Fertilizer should contain a ratio of 16:10:16, which represents percentages of nitrogen, phosphorous, and potassium. The nitrogen makes the vegetables green, the phosphorous gives them structure, and the potassium gives the plants some staying power.

You can start with a simple fertilizer formula and gradually adjust it over time, according to the results you see. Some microgreens can do well will a little less phosphorous or potassium (while others need more).

You may be able to get away with using a liquid fertilizer as opposed to one that is dissolved in water. You will just need to be careful that the microgreen's roots don’t come in direct contact with the fertilizer.

After the seeds sprout and the first set of true leaves appear, you will have to start feeding your microgreens with fertilizer in a different manner. This is because the seeds won't create enough nutrition for the plants, so you will have to supplement their diets with fertilizer sprays.

Give Your Seeds Some Water

You have two options for watering seedlings. You can either submerge the entire seedling in a half inch of water, or you can apply drops from your finger to the soil around the seedling. It is better to dip the entire seedling and allow water to penetrate the soil. Your finger’s moisture will be enough to nourish the seedling and help the seedling makes a transition from soil to water. However, you may also want to add a few drops of water directly to the soil surrounding the seedling to ensure that the germ that forms at the bottom of the seed gets enough water. People find the touching solution more effective than the flooding method for most small and delicate seedlings. When you dip a seedling in water, be sure to submerge the root. If you submerge the seedling at a slight angle, all the roots that are on the surface will be submerged.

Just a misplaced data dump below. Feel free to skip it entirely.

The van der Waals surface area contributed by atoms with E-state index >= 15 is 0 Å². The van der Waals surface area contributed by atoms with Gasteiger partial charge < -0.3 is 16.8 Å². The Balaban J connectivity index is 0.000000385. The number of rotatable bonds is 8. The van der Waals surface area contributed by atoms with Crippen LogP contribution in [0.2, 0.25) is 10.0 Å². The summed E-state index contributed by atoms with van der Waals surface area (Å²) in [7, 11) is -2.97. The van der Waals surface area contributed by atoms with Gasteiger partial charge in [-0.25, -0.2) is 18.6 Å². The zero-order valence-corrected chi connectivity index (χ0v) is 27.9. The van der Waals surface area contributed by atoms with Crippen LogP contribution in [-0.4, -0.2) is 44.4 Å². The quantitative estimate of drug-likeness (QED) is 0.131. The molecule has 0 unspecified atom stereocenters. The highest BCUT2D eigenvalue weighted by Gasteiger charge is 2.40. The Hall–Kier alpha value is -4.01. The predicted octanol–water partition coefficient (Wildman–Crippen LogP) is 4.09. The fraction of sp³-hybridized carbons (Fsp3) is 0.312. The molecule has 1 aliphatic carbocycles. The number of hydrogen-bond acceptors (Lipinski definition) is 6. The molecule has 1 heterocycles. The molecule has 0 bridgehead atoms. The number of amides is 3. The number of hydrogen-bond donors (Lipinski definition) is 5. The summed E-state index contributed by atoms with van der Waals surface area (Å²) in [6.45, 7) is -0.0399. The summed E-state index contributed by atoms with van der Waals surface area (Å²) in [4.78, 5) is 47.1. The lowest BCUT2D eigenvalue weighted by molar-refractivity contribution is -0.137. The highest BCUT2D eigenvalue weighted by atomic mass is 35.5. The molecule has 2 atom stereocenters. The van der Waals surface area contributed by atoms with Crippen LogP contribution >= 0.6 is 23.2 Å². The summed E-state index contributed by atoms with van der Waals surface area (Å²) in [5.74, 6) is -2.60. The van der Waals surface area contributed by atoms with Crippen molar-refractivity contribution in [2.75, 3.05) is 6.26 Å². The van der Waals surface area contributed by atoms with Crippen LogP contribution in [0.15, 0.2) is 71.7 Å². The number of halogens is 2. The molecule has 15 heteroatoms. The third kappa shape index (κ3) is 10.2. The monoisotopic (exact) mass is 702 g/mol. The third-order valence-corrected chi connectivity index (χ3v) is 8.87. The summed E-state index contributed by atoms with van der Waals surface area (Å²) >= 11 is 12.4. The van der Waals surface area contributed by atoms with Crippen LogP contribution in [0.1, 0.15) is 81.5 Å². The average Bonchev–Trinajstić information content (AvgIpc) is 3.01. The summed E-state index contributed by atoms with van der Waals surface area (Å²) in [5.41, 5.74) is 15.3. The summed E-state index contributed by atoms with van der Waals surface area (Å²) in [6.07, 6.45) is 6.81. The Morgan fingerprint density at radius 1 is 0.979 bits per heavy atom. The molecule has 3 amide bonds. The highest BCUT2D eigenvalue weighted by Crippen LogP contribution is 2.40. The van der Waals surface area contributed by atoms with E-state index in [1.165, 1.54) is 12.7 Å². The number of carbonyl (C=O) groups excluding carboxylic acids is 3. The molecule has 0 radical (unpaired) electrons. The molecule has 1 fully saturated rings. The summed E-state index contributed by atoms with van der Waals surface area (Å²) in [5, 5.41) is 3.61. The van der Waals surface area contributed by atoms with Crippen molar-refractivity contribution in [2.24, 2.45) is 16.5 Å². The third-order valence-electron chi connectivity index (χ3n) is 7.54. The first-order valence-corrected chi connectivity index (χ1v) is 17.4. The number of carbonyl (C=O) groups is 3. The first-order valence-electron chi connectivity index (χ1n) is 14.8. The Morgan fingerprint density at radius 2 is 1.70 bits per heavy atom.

Black It Out!

The seeds need darkness to germinate and grow. There are several ways to get this essential darkness.

You can create your own little blackout pod by bringing a towel over a 1"-diameter plant saucer or jar lid. Secure the edges of the towel with an elastic band.

Place the thin plastic, wet paper towel into the bottom of the saucer or jar lid.

Place the seeds on top of the wet paper towel.

Cover the seeds with the two pieces of plastic wrap that have been laid over each other.

You can cut a hole in the plastic wrap and slide the plastic that is resting on top of the paper towel into the saucer or jar lid.

The last step to create a blackout pod is to screw the saucer or lid down.

The promise of darkness sends the seeds into a growth-ready mode. This little pod reduces light to the point that it is just below the visible spectrum, but still allowing the pod to receive the necessary light that will be converted into energy. Keep the pod away from bright light because the clear plastic lets light in. You do not have to worry about the seeds receiving water because the water will be given to the roots through the paper towel.

TIP! If your blackout pod is opaque, you can place a kitchen towel over the plastic and then use tape to secure it. Or, you can place a black curtain over the saucer.